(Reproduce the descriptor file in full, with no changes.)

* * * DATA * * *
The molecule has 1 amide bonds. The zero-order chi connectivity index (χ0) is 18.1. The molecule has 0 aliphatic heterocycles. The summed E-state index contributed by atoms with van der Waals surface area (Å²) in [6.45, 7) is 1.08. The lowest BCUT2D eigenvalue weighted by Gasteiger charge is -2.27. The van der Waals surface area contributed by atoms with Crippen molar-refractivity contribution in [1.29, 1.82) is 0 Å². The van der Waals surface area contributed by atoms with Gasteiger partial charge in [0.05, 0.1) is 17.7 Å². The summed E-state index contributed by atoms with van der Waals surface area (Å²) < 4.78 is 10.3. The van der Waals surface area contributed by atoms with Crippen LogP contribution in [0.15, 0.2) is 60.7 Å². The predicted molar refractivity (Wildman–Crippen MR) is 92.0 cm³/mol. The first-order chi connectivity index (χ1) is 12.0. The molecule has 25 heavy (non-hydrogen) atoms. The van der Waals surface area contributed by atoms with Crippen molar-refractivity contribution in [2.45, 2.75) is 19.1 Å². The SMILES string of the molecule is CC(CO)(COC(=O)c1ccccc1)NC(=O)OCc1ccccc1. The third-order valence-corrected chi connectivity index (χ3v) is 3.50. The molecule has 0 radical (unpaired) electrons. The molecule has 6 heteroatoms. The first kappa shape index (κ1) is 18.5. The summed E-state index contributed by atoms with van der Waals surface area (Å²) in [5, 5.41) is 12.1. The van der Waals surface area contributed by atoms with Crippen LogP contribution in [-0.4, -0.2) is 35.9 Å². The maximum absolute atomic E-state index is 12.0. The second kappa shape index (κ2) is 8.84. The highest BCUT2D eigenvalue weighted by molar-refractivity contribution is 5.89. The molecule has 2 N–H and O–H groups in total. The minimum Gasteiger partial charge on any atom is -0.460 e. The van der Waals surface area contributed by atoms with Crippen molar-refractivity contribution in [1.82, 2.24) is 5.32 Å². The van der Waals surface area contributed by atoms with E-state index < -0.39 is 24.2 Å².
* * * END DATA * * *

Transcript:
The molecule has 1 amide bonds. The zero-order chi connectivity index (χ0) is 18.1. The molecule has 0 aliphatic heterocycles. The summed E-state index contributed by atoms with van der Waals surface area (Å²) in [6.45, 7) is 1.08. The lowest BCUT2D eigenvalue weighted by Gasteiger charge is -2.27. The van der Waals surface area contributed by atoms with Crippen molar-refractivity contribution in [1.29, 1.82) is 0 Å². The van der Waals surface area contributed by atoms with Gasteiger partial charge in [0.05, 0.1) is 17.7 Å². The summed E-state index contributed by atoms with van der Waals surface area (Å²) < 4.78 is 10.3. The van der Waals surface area contributed by atoms with Crippen LogP contribution in [0.15, 0.2) is 60.7 Å². The predicted molar refractivity (Wildman–Crippen MR) is 92.0 cm³/mol. The first-order chi connectivity index (χ1) is 12.0. The molecule has 25 heavy (non-hydrogen) atoms. The van der Waals surface area contributed by atoms with Crippen molar-refractivity contribution in [2.45, 2.75) is 19.1 Å². The SMILES string of the molecule is CC(CO)(COC(=O)c1ccccc1)NC(=O)OCc1ccccc1. The third-order valence-corrected chi connectivity index (χ3v) is 3.50. The molecule has 0 radical (unpaired) electrons. The molecule has 6 heteroatoms. The first kappa shape index (κ1) is 18.5. The summed E-state index contributed by atoms with van der Waals surface area (Å²) in [5, 5.41) is 12.1. The van der Waals surface area contributed by atoms with Crippen LogP contribution in [-0.4, -0.2) is 35.9 Å². The maximum absolute atomic E-state index is 12.0. The second kappa shape index (κ2) is 8.84. The highest BCUT2D eigenvalue weighted by molar-refractivity contribution is 5.89. The molecule has 2 N–H and O–H groups in total. The minimum Gasteiger partial charge on any atom is -0.460 e. The van der Waals surface area contributed by atoms with Crippen molar-refractivity contribution in [1.82, 2.24) is 5.32 Å². The van der Waals surface area contributed by atoms with E-state index < -0.39 is 24.2 Å².